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Five Bad Tech Habits to Break in the New Year

In New Zealand internet & technology surrounds us - at work, at home, as we travel. Most of us use a computer, smartphone or tablet every day, multiple times a day. Although this technology can be enormously useful - connecting us with friends and making our jobs much easier, it also leads to bad habits. Since it's a new year, it's a good time to look at some of these habits and see if we can't break them. Here are five of the most common bad tech behaviours and some ideas to end them.
1. Put the phone down! Most of us carry our phone with us at all times - and when it's a smartphone, it's all too easy to go online to check Facebook or Twitter. This piece of technology can be very disruptive to our IRL (in real life) relationships with our friends and family. Put the phone down when you are having a meal with someone and don't use your phone for conversations on the bus or other confined public spaces. Be friendly with your phone usage.
2. Sit up straight! How many of us sit for hours in front of a computer - at work or at home - in a position that's comfortable but not the best for our backs? Sitting slouched in front of a computer with a poorly positioned screen, an unsupportive chair and a desk that's not the right size and shape is a recipe for body aches and pains. Reassess your sitting position in relation to the technology you use. Visit your local furniture store and see if they can suggest chairs and desks that would be more suited to your body.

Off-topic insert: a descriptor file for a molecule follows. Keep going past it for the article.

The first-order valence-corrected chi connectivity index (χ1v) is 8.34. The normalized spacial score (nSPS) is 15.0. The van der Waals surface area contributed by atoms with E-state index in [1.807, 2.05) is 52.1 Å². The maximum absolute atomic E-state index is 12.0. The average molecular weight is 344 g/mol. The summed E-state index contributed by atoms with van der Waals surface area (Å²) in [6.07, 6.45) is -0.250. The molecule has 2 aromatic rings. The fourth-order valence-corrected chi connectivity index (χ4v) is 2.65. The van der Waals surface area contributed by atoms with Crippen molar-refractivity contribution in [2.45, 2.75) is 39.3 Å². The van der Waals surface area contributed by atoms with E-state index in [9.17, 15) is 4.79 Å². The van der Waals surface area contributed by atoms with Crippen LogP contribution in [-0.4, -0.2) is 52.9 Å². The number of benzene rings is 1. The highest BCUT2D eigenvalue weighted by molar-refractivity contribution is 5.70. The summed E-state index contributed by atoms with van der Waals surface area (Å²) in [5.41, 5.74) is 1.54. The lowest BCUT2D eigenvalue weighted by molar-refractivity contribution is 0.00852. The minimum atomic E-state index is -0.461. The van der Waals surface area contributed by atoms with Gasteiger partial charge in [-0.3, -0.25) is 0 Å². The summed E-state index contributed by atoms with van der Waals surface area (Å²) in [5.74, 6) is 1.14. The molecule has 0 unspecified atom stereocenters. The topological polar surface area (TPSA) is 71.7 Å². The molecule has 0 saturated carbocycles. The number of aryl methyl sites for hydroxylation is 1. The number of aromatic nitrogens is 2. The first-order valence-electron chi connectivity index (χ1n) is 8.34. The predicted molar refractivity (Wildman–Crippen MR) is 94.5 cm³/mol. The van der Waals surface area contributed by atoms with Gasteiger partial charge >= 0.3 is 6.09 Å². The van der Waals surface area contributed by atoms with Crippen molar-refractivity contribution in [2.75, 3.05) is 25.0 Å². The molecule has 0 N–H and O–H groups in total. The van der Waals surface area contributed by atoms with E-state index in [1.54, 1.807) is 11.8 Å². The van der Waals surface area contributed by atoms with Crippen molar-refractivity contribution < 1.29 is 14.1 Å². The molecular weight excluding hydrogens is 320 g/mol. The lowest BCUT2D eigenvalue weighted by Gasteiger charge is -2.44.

3. Back up your data! This is a simple one, but you'd be surprised how many people aren't backing up their most important data. Make sure you get an external hard drive or USB and copy your most significant data to this device. Check that you can restore from this external device so if the worst happens and your PC crashes, all your important information is safely stored and retrievable.
4. Go to sleep! As technology becomes smaller and more portable, we're increasingly bringing our devices to bed with us. Although this is convenient, it's terrible in terms of disrupting our sleep. The light from these devices stimulates our brains and bodies into thinking it's daytime - making it harder to fall asleep. Plus, the activities we use this technology for engage our minds and keep us awake. Try not to take your smartphones and tablets to bed - your body will thank you for it. 5. Secure your stuff! With so many devices and applications requiring passwords these days, it's easy to use the same password for multiple gadgets - and choosing a simple, easy to remember phrase for these. If your password is `password' or 12345678, you are at risk of having your technology hacked. Chose a complicated password and change it for different applications - this way you can be sure of being safe and secure.